Shopping Japan (Frugally) - The Haul

Freemans Sporting Club, Harris Tweed, Alex Mill

I came back from Japan last year with a handful of memories and a suitcase-full of new purchases - some of them new and many bought from secondhand stores, also known as "recycle" or "reuse" shops. I wanted to share what I brought back with me in the hopes of encouraging more guys to consider it, be it online or on vacation as I was. Truth be told, I was a bit wary of shopping in Japan as I've heard it many times considered a particularly "expensive" destination in many regards, but I was pleasantly surprised to find that it really doesn't have to be. I've mentioned it before, but one of the highlights of my Japan trip was the secondhand shopping - and not just in Tokyo, but in every city we traveled. I have more I want to cover about secondhand shops, but suffice it to say for now that if you're on a budget and traveling in Japan you should definitely consider looking into stopping into a few.




The Blue Blue Japan indigo wool zip sweater pictured above was bought at a reuse shop in Osaka, if memory serves me right, for roughly $115 USD, with the other accessories (a couple pairs of socks and a handkerchief) from the Okura/Blue Blue stores in Kyoto and Tokyo.



I also found this belted Tomorrowland cardigan and a Buzz Rickson herringbone twill shirt (with the tags still attached) at a Jumble Store in Shibuya, Tokyo for about $70 and $50, respectively (I also randomly snagged a pair of Alex Mill moleskin chinos (pictured above) along the way at 80% off).


Gussetts and chainstitch run-off

But my favorite piece is a Freemans Sporting Club jacket my wife bought me in the Kyoto Urban Research store (low $300s USD at full price). I'm still in love with the indigo sashiko - a texture that's uniquely Japanese but reimagined in the format of an unstructured patch pocket blazer, and a fabric I wish we'd see more of in the West. I've been wearing it with a piece of Harris Tweed as a pocketsquare cut from a bigger piece I bought in a Kyoto fabric store for around five bucks.




Some people buy refrigerator magnets or shot glasses as a reminder of the places they've been. I much prefer it this way - glorified versions, if you will, of an "I <3 New York" shirt.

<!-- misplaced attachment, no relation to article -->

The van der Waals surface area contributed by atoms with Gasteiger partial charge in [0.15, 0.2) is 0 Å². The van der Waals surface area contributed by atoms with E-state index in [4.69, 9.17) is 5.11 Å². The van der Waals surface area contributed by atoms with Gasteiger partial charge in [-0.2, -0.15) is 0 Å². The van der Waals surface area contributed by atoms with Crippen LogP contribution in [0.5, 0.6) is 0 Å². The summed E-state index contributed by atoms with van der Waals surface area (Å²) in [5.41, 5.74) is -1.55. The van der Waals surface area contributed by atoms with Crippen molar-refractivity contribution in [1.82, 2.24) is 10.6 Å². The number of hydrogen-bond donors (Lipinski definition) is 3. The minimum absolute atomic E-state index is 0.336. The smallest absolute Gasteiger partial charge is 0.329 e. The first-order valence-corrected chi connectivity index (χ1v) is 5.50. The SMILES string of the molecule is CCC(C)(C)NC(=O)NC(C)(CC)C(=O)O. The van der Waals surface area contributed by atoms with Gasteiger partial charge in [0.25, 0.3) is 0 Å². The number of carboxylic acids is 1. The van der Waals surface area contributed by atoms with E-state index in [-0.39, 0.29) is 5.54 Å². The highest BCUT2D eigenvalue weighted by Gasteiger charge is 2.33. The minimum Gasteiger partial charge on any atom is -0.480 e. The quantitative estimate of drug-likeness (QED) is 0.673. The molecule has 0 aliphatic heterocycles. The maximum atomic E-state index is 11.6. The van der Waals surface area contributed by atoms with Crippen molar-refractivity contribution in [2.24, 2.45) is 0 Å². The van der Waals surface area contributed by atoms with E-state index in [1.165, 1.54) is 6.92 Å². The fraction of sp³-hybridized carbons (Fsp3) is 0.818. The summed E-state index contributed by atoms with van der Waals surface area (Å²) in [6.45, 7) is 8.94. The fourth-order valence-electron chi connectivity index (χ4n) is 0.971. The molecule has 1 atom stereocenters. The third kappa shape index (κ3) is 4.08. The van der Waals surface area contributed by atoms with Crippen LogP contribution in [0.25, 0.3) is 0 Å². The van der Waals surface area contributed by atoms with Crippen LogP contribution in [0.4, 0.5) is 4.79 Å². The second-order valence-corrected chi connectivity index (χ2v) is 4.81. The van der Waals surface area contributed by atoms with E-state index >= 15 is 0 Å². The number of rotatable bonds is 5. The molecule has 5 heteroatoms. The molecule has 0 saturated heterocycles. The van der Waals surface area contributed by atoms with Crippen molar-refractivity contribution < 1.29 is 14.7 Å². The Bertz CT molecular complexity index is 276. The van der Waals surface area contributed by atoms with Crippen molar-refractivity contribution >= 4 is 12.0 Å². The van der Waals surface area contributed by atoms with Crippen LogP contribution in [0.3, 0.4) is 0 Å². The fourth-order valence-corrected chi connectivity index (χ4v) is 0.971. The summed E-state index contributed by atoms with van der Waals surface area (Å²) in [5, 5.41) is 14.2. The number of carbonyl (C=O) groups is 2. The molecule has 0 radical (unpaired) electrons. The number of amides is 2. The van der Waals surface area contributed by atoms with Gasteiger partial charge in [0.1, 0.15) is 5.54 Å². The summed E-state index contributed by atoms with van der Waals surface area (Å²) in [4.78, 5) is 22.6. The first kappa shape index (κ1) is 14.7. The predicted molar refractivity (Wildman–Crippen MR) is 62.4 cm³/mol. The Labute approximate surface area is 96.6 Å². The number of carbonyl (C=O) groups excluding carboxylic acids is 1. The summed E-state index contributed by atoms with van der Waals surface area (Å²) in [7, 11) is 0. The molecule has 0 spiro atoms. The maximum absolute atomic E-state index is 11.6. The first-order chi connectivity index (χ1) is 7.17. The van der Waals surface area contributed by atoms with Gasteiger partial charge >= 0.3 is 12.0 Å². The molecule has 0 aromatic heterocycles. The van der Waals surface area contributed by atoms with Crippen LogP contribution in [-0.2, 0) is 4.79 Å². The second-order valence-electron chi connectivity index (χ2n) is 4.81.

Ukiyo-E Japanese woodblock prints from Kyoto

If you're planning a trip soon, shoot me an email and I have a Google map I pinned with several in Tokyo, Osaka, and Kyoto I can send you. If you found this post interesting but are wondering how it may be applicable to those outside Japan, I'd point out that using a proxy service from Japan does not seem as complicated as I had initially feared. I've been spending a lot of time lately looking through Japanese auctions and online sales portals, and it's something that I'm getting more interested in trying out myself, hopefully soon.

Comments

  1. Fascinating post, even more than usual, thanks so much for sharing. The indigo sashiko fabric is amazing isn't it. I got some martial arts practice jackets from Japan on eBay made with this stuff, and it's even better a bit weathered and beaten up. Your FSC jacket looks like a lifetime find.

    If you were able to post about what you have found out about the options for using proxy services in Japan, or finding stuff in Japanese auctions and online services, that would be fantastic!

    Cheers!

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    Replies
    1. Hey Matt - thanks! No lie, I spent an unreasonable amount of time searching "sashiko," "kendo," etc. to see if I could find more garments made up in it.

      It'll be a while yet before I'm comfortable enough to use the Japanese online sites confidently, so for now I'd just say that I've spent a lot of time this week searching Yahoo Japan auctions, Rakuten, Zozotown for new items, etc. and plan to probably use a proxy service like From Japan. Oh, and I'd also point out that using a web browser like Chrome that has auto translation helps immeasurably (even if the translations are kinda wonky). The Japanese have always been great with cataloguing information, and with enough background research and cross referencing you can usually find 2-3 size charts and fit pics on wear.jp and other blogs.

      Proxy fees don't seem to be that bad, honestly. Shipping seems to be the bigger cost using a reliable service like EMS, but From Japan actually has a cost estimator on their site that lets you plug in some numbers from a potential purchase and then spit out what should be close to the final cost. It's a touch more complicated than that (there are two stages of billing, for instance), but honestly it doesn't look as hard as I thought it might. When I do buy something, I'll be sure to share the process more. Cheers, man.

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